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Sources of TFP Growth: Occupational Choice and Financial Deepening

  • Hyeok Jeong
  • Robert M. Townsend

We develop a method of growth accounting based on the integrated use of transitional growth models and micro data. We decompose total factor productivity (TFP) growth into the occupational-shift effect, financial-deepening effect, capital-heterogeneity effect, and sectoral-Solow-residuals. Applying this method to Thailand, which experienced rapid growth with enormous structural changes between 1976 and 1996, we find that 73 percent of TFP growth is explained by occupational shifts and ?nancial deepening, without presuming exogenous technical progress. Expansion of credit is a major part. We also show the role of endogenous interaction between factor price dynamics and the wealth distribution for TFP.

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Paper provided by Institute of Economic Policy Research (IEPR) in its series IEPR Working Papers with number 05.28.

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Length: 32 pages
Date of creation: Mar 2005
Date of revision: May 2005
Publication status: Published in Review of Economics, March 1999, pages 1-23
Handle: RePEc:scp:wpaper:05-28
Contact details of provider: Phone: (213) 740-3521
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Web page: http://www.usc.edu/dept/LAS/economics/IEPR/

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  1. Prescott, Edward C, 1998. "Needed: A Theory of Total Factor Productivity," International Economic Review, Department of Economics, University of Pennsylvania and Osaka University Institute of Social and Economic Research Association, vol. 39(3), pages 525-51, August.
  2. Caselli, Francesco, 2005. "Accounting for Cross-Country Income Differences," Handbook of Economic Growth, in: Philippe Aghion & Steven Durlauf (ed.), Handbook of Economic Growth, edition 1, volume 1, chapter 9, pages 679-741 Elsevier.
  3. Jeremy Greenwood & Boyan Jovanovic, 1989. "Financial Development, Growth, and the Distribution of Income," NBER Working Papers 3189, National Bureau of Economic Research, Inc.
  4. Banerjee, Abhijit V & Newman, Andrew F, 1993. "Occupational Choice and the Process of Development," Journal of Political Economy, University of Chicago Press, vol. 101(2), pages 274-98, April.
  5. Moses Abramovitz, 1956. "Resource and Output Trends in the United States Since 1870," NBER Books, National Bureau of Economic Research, Inc, number abra56-1, June.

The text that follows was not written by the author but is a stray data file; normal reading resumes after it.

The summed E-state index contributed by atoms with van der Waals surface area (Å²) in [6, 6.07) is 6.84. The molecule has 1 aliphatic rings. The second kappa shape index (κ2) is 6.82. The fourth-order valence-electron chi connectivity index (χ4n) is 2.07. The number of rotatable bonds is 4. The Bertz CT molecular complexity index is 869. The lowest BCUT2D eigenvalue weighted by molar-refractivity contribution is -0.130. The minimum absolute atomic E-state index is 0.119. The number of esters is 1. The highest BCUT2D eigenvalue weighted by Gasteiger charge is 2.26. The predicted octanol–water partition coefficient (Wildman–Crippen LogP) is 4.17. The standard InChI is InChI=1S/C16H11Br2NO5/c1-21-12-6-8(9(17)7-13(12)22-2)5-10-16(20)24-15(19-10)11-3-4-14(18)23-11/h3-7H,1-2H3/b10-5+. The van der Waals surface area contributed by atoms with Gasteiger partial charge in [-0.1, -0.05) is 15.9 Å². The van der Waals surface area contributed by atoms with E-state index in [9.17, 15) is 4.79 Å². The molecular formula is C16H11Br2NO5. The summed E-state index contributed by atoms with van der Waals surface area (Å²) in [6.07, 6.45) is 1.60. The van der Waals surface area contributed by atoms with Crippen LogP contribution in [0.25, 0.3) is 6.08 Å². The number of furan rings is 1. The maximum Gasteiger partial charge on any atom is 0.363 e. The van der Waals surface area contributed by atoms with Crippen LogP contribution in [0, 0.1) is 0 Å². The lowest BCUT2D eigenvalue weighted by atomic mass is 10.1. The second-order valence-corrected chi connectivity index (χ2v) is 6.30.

6. Townsend, Robert M, 1983. "Financial Structure and Economic Activity," American Economic Review, American Economic Association, vol. 73(5), pages 895-911, December.
  7. Moses Abramovitz, 1956. "Resource and Output Trends in the United States Since 1870," NBER Chapters, in: Resource and Output Trends in the United States Since 1870, pages 1-23 National Bureau of Economic Research, Inc.
  8. Douglas Gollin, 2001. "Getting Income Shares Right," Department of Economics Working Papers 2001-11, Department of Economics, Williams College.
  9. Robert G. King & Ross Levine, 1993. "Finance and Growth: Schumpeter Might Be Right," The Quarterly Journal of Economics, Oxford University Press, vol. 108(3), pages 717-737.
  10. Fuss, Melvyn & McFadden, Daniel & Mundlak, Yair, 1978. "A Survey of Functional Forms in the Economic Analysis of Production," Histoy of Economic Thought Chapters, in: Fuss, Melvyn & McFadden, Daniel (ed.), Production Economics: A Dual Approach to Theory and Applications, volume 1, chapter 4 McMaster University Archive for the History of Economic Thought.
  11. Beck, Thorsten & Levine, Ross & Loayza, Norman, 2000. "Finance and the sources of growth," Journal of Financial Economics, Elsevier, vol. 58(1-2), pages 261-300.
  12. Andres Erosa & Ana Hidalgo, 2005. "On Capital Market Imperfections as a Source of Low TFP and Economic Rents," Working Papers tecipa-200, University of Toronto, Department of Economics.
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